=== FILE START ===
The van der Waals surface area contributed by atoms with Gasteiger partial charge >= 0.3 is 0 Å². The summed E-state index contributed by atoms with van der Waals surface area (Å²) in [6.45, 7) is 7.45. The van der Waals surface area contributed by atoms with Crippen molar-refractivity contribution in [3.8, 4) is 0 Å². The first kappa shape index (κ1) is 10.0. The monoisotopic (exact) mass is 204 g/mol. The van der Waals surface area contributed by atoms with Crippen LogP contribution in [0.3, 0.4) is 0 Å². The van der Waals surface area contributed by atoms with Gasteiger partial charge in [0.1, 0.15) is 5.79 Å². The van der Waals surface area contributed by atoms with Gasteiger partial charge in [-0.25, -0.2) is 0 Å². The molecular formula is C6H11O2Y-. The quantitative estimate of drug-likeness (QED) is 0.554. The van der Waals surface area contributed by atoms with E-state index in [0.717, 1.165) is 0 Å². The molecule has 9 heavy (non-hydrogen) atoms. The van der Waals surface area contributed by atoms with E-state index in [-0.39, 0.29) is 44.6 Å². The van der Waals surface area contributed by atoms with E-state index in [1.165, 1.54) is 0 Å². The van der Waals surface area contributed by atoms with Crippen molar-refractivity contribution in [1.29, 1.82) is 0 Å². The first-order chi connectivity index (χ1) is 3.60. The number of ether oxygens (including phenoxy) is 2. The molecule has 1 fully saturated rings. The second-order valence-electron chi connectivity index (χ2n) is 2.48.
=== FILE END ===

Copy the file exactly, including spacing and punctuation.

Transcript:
The van der Waals surface area contributed by atoms with Gasteiger partial charge >= 0.3 is 0 Å². The summed E-state index contributed by atoms with van der Waals surface area (Å²) in [6.45, 7) is 7.45. The van der Waals surface area contributed by atoms with Crippen molar-refractivity contribution in [3.8, 4) is 0 Å². The first kappa shape index (κ1) is 10.0. The monoisotopic (exact) mass is 204 g/mol. The van der Waals surface area contributed by atoms with Crippen LogP contribution in [0.3, 0.4) is 0 Å². The van der Waals surface area contributed by atoms with Gasteiger partial charge in [0.1, 0.15) is 5.79 Å². The van der Waals surface area contributed by atoms with Gasteiger partial charge in [-0.25, -0.2) is 0 Å². The molecular formula is C6H11O2Y-. The quantitative estimate of drug-likeness (QED) is 0.554. The van der Waals surface area contributed by atoms with E-state index in [0.717, 1.165) is 0 Å². The molecule has 9 heavy (non-hydrogen) atoms. The van der Waals surface area contributed by atoms with E-state index in [-0.39, 0.29) is 44.6 Å². The van der Waals surface area contributed by atoms with E-state index in [1.165, 1.54) is 0 Å². The van der Waals surface area contributed by atoms with Crippen molar-refractivity contribution in [1.29, 1.82) is 0 Å². The first-order chi connectivity index (χ1) is 3.60. The number of ether oxygens (including phenoxy) is 2. The molecule has 1 fully saturated rings. The second-order valence-electron chi connectivity index (χ2n) is 2.48.